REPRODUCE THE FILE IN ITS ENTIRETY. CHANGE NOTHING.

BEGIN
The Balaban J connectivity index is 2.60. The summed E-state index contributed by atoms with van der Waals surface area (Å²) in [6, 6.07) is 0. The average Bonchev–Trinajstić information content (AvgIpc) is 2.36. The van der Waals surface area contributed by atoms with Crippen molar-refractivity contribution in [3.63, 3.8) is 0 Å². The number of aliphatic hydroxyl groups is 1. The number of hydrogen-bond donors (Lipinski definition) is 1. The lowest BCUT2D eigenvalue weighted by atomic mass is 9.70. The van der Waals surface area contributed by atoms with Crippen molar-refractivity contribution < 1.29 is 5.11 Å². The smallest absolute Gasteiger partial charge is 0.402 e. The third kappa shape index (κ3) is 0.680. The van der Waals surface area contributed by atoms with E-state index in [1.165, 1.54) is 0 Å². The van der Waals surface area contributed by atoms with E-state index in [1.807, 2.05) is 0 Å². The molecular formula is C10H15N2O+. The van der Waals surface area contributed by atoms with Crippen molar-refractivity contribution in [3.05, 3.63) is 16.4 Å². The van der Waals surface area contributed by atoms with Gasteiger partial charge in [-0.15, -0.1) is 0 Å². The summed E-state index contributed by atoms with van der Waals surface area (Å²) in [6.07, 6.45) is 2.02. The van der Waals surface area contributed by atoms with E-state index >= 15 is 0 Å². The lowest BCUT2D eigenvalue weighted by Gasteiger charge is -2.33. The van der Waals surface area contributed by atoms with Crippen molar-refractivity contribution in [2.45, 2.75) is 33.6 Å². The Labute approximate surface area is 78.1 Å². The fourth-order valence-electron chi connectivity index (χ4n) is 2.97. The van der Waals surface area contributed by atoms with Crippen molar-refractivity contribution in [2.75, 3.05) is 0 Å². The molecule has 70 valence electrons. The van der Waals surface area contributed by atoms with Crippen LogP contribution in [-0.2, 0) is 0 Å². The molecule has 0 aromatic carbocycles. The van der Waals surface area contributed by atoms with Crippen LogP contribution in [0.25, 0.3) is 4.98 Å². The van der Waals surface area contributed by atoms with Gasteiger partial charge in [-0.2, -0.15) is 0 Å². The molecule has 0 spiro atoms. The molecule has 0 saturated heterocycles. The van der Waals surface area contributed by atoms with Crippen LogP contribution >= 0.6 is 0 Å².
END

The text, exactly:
The Balaban J connectivity index is 2.60. The summed E-state index contributed by atoms with van der Waals surface area (Å²) in [6, 6.07) is 0. The average Bonchev–Trinajstić information content (AvgIpc) is 2.36. The van der Waals surface area contributed by atoms with Crippen molar-refractivity contribution in [3.63, 3.8) is 0 Å². The number of aliphatic hydroxyl groups is 1. The number of hydrogen-bond donors (Lipinski definition) is 1. The lowest BCUT2D eigenvalue weighted by atomic mass is 9.70. The van der Waals surface area contributed by atoms with Crippen molar-refractivity contribution < 1.29 is 5.11 Å². The smallest absolute Gasteiger partial charge is 0.402 e. The third kappa shape index (κ3) is 0.680. The van der Waals surface area contributed by atoms with E-state index in [1.165, 1.54) is 0 Å². The van der Waals surface area contributed by atoms with E-state index in [1.807, 2.05) is 0 Å². The molecular formula is C10H15N2O+. The van der Waals surface area contributed by atoms with Crippen molar-refractivity contribution in [3.05, 3.63) is 16.4 Å². The van der Waals surface area contributed by atoms with Gasteiger partial charge in [-0.15, -0.1) is 0 Å². The summed E-state index contributed by atoms with van der Waals surface area (Å²) in [6.07, 6.45) is 2.02. The van der Waals surface area contributed by atoms with E-state index >= 15 is 0 Å². The lowest BCUT2D eigenvalue weighted by Gasteiger charge is -2.33. The van der Waals surface area contributed by atoms with Crippen molar-refractivity contribution in [2.45, 2.75) is 33.6 Å². The Labute approximate surface area is 78.1 Å². The fourth-order valence-electron chi connectivity index (χ4n) is 2.97. The van der Waals surface area contributed by atoms with Crippen molar-refractivity contribution in [2.75, 3.05) is 0 Å². The molecule has 70 valence electrons. The van der Waals surface area contributed by atoms with Crippen LogP contribution in [-0.2, 0) is 0 Å². The molecule has 0 aromatic carbocycles. The van der Waals surface area contributed by atoms with Crippen LogP contribution in [0.25, 0.3) is 4.98 Å². The van der Waals surface area contributed by atoms with Gasteiger partial charge in [-0.2, -0.15) is 0 Å². The molecule has 0 spiro atoms. The molecule has 0 saturated heterocycles. The van der Waals surface area contributed by atoms with Crippen LogP contribution >= 0.6 is 0 Å².